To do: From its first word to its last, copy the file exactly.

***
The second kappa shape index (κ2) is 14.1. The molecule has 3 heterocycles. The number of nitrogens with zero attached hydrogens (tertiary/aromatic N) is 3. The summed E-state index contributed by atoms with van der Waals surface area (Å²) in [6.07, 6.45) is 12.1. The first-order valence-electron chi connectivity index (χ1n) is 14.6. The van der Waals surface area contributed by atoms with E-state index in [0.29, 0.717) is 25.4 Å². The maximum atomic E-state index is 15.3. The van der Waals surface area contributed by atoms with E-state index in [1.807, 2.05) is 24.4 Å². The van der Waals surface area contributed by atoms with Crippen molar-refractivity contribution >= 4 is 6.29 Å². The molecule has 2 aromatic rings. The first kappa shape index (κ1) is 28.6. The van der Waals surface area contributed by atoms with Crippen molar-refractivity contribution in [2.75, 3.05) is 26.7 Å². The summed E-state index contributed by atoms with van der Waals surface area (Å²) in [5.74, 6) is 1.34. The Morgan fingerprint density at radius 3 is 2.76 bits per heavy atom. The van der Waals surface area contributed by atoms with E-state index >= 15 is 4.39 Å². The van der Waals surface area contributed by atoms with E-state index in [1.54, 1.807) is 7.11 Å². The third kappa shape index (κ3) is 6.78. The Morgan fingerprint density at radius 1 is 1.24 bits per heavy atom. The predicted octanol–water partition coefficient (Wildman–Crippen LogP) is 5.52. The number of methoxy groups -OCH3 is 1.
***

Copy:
The second kappa shape index (κ2) is 14.1. The molecule has 3 heterocycles. The number of nitrogens with zero attached hydrogens (tertiary/aromatic N) is 3. The summed E-state index contributed by atoms with van der Waals surface area (Å²) in [6.07, 6.45) is 12.1. The first-order valence-electron chi connectivity index (χ1n) is 14.6. The van der Waals surface area contributed by atoms with E-state index in [0.29, 0.717) is 25.4 Å². The maximum atomic E-state index is 15.3. The van der Waals surface area contributed by atoms with E-state index in [1.807, 2.05) is 24.4 Å². The van der Waals surface area contributed by atoms with Crippen molar-refractivity contribution >= 4 is 6.29 Å². The molecule has 2 aromatic rings. The first kappa shape index (κ1) is 28.6. The van der Waals surface area contributed by atoms with Crippen molar-refractivity contribution in [2.75, 3.05) is 26.7 Å². The summed E-state index contributed by atoms with van der Waals surface area (Å²) in [5.74, 6) is 1.34. The Morgan fingerprint density at radius 3 is 2.76 bits per heavy atom. The van der Waals surface area contributed by atoms with E-state index >= 15 is 4.39 Å². The van der Waals surface area contributed by atoms with E-state index in [1.54, 1.807) is 7.11 Å². The third kappa shape index (κ3) is 6.78. The Morgan fingerprint density at radius 1 is 1.24 bits per heavy atom. The predicted octanol–water partition coefficient (Wildman–Crippen LogP) is 5.52. The number of methoxy groups -OCH3 is 1.